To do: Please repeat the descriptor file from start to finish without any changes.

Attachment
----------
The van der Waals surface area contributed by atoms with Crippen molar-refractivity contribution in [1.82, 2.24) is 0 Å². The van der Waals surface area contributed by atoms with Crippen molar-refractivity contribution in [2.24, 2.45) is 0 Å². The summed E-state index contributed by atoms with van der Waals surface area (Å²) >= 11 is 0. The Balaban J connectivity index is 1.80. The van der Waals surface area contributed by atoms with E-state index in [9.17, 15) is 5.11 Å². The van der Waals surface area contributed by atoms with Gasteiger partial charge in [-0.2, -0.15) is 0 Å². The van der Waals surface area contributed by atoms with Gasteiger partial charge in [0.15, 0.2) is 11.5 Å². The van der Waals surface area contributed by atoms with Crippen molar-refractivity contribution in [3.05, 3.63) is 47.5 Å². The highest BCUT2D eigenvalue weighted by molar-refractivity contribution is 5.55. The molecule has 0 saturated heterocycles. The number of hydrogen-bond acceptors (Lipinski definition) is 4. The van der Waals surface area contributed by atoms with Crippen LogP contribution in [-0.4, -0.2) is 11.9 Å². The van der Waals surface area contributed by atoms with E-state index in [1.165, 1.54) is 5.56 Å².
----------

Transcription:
The van der Waals surface area contributed by atoms with Crippen molar-refractivity contribution in [1.82, 2.24) is 0 Å². The van der Waals surface area contributed by atoms with Crippen molar-refractivity contribution in [2.24, 2.45) is 0 Å². The summed E-state index contributed by atoms with van der Waals surface area (Å²) >= 11 is 0. The Balaban J connectivity index is 1.80. The van der Waals surface area contributed by atoms with E-state index in [9.17, 15) is 5.11 Å². The van der Waals surface area contributed by atoms with Gasteiger partial charge in [-0.2, -0.15) is 0 Å². The van der Waals surface area contributed by atoms with Gasteiger partial charge in [0.15, 0.2) is 11.5 Å². The van der Waals surface area contributed by atoms with Crippen molar-refractivity contribution in [3.05, 3.63) is 47.5 Å². The highest BCUT2D eigenvalue weighted by molar-refractivity contribution is 5.55. The molecule has 0 saturated heterocycles. The number of hydrogen-bond acceptors (Lipinski definition) is 4. The van der Waals surface area contributed by atoms with Crippen LogP contribution in [-0.4, -0.2) is 11.9 Å². The van der Waals surface area contributed by atoms with E-state index in [1.165, 1.54) is 5.56 Å².